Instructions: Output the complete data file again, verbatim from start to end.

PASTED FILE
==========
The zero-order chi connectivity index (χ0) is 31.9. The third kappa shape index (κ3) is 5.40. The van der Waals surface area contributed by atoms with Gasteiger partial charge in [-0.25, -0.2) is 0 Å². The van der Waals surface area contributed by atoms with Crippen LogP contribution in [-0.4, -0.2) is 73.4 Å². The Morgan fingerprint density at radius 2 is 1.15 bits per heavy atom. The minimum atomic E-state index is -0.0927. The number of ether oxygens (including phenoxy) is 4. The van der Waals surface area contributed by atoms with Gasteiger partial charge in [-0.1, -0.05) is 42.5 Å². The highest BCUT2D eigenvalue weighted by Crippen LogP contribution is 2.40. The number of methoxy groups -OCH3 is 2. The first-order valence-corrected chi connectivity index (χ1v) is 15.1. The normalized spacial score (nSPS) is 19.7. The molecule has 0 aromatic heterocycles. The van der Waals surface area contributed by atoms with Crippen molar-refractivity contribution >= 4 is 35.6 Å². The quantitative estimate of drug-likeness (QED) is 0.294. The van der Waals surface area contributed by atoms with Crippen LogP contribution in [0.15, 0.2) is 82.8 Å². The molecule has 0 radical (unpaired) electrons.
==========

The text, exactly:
The zero-order chi connectivity index (χ0) is 31.9. The third kappa shape index (κ3) is 5.40. The van der Waals surface area contributed by atoms with Gasteiger partial charge in [-0.25, -0.2) is 0 Å². The van der Waals surface area contributed by atoms with Crippen LogP contribution in [-0.4, -0.2) is 73.4 Å². The Morgan fingerprint density at radius 2 is 1.15 bits per heavy atom. The minimum atomic E-state index is -0.0927. The number of ether oxygens (including phenoxy) is 4. The van der Waals surface area contributed by atoms with Gasteiger partial charge in [-0.1, -0.05) is 42.5 Å². The highest BCUT2D eigenvalue weighted by Crippen LogP contribution is 2.40. The number of methoxy groups -OCH3 is 2. The first-order valence-corrected chi connectivity index (χ1v) is 15.1. The normalized spacial score (nSPS) is 19.7. The molecule has 0 aromatic heterocycles. The van der Waals surface area contributed by atoms with Crippen molar-refractivity contribution >= 4 is 35.6 Å². The quantitative estimate of drug-likeness (QED) is 0.294. The van der Waals surface area contributed by atoms with Crippen LogP contribution in [0.15, 0.2) is 82.8 Å². The molecule has 0 radical (unpaired) electrons.